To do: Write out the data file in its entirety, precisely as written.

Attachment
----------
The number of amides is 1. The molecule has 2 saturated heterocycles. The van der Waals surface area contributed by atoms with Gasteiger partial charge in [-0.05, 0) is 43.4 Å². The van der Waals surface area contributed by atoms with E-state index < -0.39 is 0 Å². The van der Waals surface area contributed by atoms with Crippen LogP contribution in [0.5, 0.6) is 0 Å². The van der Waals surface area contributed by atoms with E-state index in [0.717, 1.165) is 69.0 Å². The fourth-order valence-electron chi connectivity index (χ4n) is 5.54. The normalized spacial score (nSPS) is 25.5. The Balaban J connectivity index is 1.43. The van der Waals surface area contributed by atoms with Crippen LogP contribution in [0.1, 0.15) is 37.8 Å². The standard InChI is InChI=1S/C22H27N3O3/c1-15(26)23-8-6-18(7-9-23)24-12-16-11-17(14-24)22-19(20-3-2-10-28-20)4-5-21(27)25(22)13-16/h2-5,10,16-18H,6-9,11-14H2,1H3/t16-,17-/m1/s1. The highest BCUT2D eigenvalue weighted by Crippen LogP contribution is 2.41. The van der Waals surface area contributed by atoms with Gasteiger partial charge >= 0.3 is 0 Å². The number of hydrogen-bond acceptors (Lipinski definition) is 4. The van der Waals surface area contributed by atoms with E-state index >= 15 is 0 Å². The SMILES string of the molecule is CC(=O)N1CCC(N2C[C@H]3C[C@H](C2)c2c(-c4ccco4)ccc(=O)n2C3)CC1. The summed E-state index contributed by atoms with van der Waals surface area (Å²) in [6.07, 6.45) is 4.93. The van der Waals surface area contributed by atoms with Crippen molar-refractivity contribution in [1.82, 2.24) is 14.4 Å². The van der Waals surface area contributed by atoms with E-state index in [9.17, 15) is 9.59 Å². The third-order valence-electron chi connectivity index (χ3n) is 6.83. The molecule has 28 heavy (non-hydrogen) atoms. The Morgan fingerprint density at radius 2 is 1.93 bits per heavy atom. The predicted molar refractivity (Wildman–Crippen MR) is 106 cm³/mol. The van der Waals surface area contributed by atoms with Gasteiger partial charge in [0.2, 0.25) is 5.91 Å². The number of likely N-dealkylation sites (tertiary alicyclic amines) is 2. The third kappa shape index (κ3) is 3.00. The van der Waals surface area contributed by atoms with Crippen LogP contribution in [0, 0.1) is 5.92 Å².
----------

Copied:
The number of amides is 1. The molecule has 2 saturated heterocycles. The van der Waals surface area contributed by atoms with Gasteiger partial charge in [-0.05, 0) is 43.4 Å². The van der Waals surface area contributed by atoms with E-state index < -0.39 is 0 Å². The van der Waals surface area contributed by atoms with Crippen LogP contribution in [0.5, 0.6) is 0 Å². The van der Waals surface area contributed by atoms with E-state index in [0.717, 1.165) is 69.0 Å². The fourth-order valence-electron chi connectivity index (χ4n) is 5.54. The normalized spacial score (nSPS) is 25.5. The Balaban J connectivity index is 1.43. The van der Waals surface area contributed by atoms with Crippen LogP contribution in [0.1, 0.15) is 37.8 Å². The standard InChI is InChI=1S/C22H27N3O3/c1-15(26)23-8-6-18(7-9-23)24-12-16-11-17(14-24)22-19(20-3-2-10-28-20)4-5-21(27)25(22)13-16/h2-5,10,16-18H,6-9,11-14H2,1H3/t16-,17-/m1/s1. The highest BCUT2D eigenvalue weighted by Crippen LogP contribution is 2.41. The van der Waals surface area contributed by atoms with Gasteiger partial charge >= 0.3 is 0 Å². The number of hydrogen-bond acceptors (Lipinski definition) is 4. The van der Waals surface area contributed by atoms with E-state index >= 15 is 0 Å². The SMILES string of the molecule is CC(=O)N1CCC(N2C[C@H]3C[C@H](C2)c2c(-c4ccco4)ccc(=O)n2C3)CC1. The summed E-state index contributed by atoms with van der Waals surface area (Å²) in [6.07, 6.45) is 4.93. The van der Waals surface area contributed by atoms with Crippen molar-refractivity contribution in [1.82, 2.24) is 14.4 Å². The van der Waals surface area contributed by atoms with E-state index in [9.17, 15) is 9.59 Å². The third-order valence-electron chi connectivity index (χ3n) is 6.83. The molecule has 28 heavy (non-hydrogen) atoms. The Morgan fingerprint density at radius 2 is 1.93 bits per heavy atom. The predicted molar refractivity (Wildman–Crippen MR) is 106 cm³/mol. The van der Waals surface area contributed by atoms with Gasteiger partial charge in [0.2, 0.25) is 5.91 Å². The number of likely N-dealkylation sites (tertiary alicyclic amines) is 2. The third kappa shape index (κ3) is 3.00. The van der Waals surface area contributed by atoms with Crippen LogP contribution in [0, 0.1) is 5.92 Å².